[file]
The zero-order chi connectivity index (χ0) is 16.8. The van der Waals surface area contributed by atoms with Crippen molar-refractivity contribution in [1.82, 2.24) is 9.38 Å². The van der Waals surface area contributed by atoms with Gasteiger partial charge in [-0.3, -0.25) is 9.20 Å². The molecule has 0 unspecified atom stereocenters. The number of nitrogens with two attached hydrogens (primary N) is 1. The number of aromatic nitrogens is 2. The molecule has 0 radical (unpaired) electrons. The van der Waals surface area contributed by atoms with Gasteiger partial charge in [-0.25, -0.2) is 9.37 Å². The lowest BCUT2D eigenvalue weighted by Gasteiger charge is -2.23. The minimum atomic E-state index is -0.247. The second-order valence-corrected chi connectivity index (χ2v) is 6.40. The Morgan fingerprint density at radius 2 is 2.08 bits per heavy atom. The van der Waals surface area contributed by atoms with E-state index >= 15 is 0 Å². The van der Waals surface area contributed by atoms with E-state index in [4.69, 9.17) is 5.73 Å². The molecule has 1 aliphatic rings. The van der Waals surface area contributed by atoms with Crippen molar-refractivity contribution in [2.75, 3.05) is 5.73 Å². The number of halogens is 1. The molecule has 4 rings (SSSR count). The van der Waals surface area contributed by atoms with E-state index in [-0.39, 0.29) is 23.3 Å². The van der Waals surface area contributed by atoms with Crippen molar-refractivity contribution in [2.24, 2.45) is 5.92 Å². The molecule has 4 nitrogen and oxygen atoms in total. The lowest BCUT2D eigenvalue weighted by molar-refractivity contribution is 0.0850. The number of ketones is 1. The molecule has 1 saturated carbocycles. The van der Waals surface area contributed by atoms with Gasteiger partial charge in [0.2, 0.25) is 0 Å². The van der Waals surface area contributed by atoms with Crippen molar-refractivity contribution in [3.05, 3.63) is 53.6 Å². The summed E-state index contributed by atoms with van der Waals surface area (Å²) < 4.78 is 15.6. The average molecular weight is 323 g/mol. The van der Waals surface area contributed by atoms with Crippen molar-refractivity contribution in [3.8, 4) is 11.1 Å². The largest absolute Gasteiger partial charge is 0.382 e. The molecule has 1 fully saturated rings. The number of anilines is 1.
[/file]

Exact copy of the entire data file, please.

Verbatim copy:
The zero-order chi connectivity index (χ0) is 16.8. The van der Waals surface area contributed by atoms with Crippen molar-refractivity contribution in [1.82, 2.24) is 9.38 Å². The van der Waals surface area contributed by atoms with Gasteiger partial charge in [-0.3, -0.25) is 9.20 Å². The molecule has 0 unspecified atom stereocenters. The number of nitrogens with two attached hydrogens (primary N) is 1. The number of aromatic nitrogens is 2. The molecule has 0 radical (unpaired) electrons. The van der Waals surface area contributed by atoms with Gasteiger partial charge in [-0.25, -0.2) is 9.37 Å². The lowest BCUT2D eigenvalue weighted by Gasteiger charge is -2.23. The minimum atomic E-state index is -0.247. The second-order valence-corrected chi connectivity index (χ2v) is 6.40. The Morgan fingerprint density at radius 2 is 2.08 bits per heavy atom. The van der Waals surface area contributed by atoms with E-state index >= 15 is 0 Å². The van der Waals surface area contributed by atoms with E-state index in [4.69, 9.17) is 5.73 Å². The molecule has 1 aliphatic rings. The van der Waals surface area contributed by atoms with Crippen molar-refractivity contribution in [2.75, 3.05) is 5.73 Å². The number of halogens is 1. The molecule has 4 rings (SSSR count). The van der Waals surface area contributed by atoms with E-state index in [-0.39, 0.29) is 23.3 Å². The van der Waals surface area contributed by atoms with Crippen molar-refractivity contribution in [2.24, 2.45) is 5.92 Å². The molecule has 4 nitrogen and oxygen atoms in total. The lowest BCUT2D eigenvalue weighted by molar-refractivity contribution is 0.0850. The number of ketones is 1. The molecule has 1 saturated carbocycles. The van der Waals surface area contributed by atoms with Gasteiger partial charge in [0.2, 0.25) is 0 Å². The van der Waals surface area contributed by atoms with Crippen molar-refractivity contribution in [3.05, 3.63) is 53.6 Å². The summed E-state index contributed by atoms with van der Waals surface area (Å²) < 4.78 is 15.6. The average molecular weight is 323 g/mol. The van der Waals surface area contributed by atoms with Crippen molar-refractivity contribution in [3.8, 4) is 11.1 Å². The largest absolute Gasteiger partial charge is 0.382 e. The molecule has 1 fully saturated rings. The number of anilines is 1.